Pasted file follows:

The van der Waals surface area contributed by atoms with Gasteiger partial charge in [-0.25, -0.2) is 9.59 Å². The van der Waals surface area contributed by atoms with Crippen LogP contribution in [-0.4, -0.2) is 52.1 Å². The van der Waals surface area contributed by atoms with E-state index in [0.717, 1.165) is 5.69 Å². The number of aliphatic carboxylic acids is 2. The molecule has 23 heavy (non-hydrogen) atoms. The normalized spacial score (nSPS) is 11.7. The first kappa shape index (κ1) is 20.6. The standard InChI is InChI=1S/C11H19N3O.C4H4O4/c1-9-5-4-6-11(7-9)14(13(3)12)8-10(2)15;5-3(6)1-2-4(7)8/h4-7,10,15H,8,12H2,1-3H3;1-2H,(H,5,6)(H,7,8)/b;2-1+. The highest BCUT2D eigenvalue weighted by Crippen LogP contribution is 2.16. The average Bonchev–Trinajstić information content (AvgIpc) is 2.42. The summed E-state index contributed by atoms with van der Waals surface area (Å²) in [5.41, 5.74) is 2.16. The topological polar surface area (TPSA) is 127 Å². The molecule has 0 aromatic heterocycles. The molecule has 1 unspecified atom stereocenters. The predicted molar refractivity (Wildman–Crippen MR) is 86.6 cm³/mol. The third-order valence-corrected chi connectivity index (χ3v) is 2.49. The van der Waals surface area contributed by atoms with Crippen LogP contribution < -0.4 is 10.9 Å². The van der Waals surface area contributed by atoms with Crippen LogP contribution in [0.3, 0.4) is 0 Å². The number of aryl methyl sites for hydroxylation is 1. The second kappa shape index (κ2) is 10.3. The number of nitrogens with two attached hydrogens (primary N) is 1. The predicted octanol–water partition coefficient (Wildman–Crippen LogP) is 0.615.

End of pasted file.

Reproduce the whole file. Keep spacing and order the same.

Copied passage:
The van der Waals surface area contributed by atoms with Gasteiger partial charge in [-0.25, -0.2) is 9.59 Å². The van der Waals surface area contributed by atoms with Crippen LogP contribution in [-0.4, -0.2) is 52.1 Å². The van der Waals surface area contributed by atoms with E-state index in [0.717, 1.165) is 5.69 Å². The number of aliphatic carboxylic acids is 2. The molecule has 23 heavy (non-hydrogen) atoms. The normalized spacial score (nSPS) is 11.7. The first kappa shape index (κ1) is 20.6. The standard InChI is InChI=1S/C11H19N3O.C4H4O4/c1-9-5-4-6-11(7-9)14(13(3)12)8-10(2)15;5-3(6)1-2-4(7)8/h4-7,10,15H,8,12H2,1-3H3;1-2H,(H,5,6)(H,7,8)/b;2-1+. The highest BCUT2D eigenvalue weighted by Crippen LogP contribution is 2.16. The average Bonchev–Trinajstić information content (AvgIpc) is 2.42. The summed E-state index contributed by atoms with van der Waals surface area (Å²) in [5.41, 5.74) is 2.16. The topological polar surface area (TPSA) is 127 Å². The molecule has 0 aromatic heterocycles. The molecule has 1 unspecified atom stereocenters. The predicted molar refractivity (Wildman–Crippen MR) is 86.6 cm³/mol. The third-order valence-corrected chi connectivity index (χ3v) is 2.49. The van der Waals surface area contributed by atoms with Crippen LogP contribution < -0.4 is 10.9 Å². The van der Waals surface area contributed by atoms with Crippen LogP contribution in [0.3, 0.4) is 0 Å². The number of aryl methyl sites for hydroxylation is 1. The second kappa shape index (κ2) is 10.3. The number of nitrogens with two attached hydrogens (primary N) is 1. The predicted octanol–water partition coefficient (Wildman–Crippen LogP) is 0.615.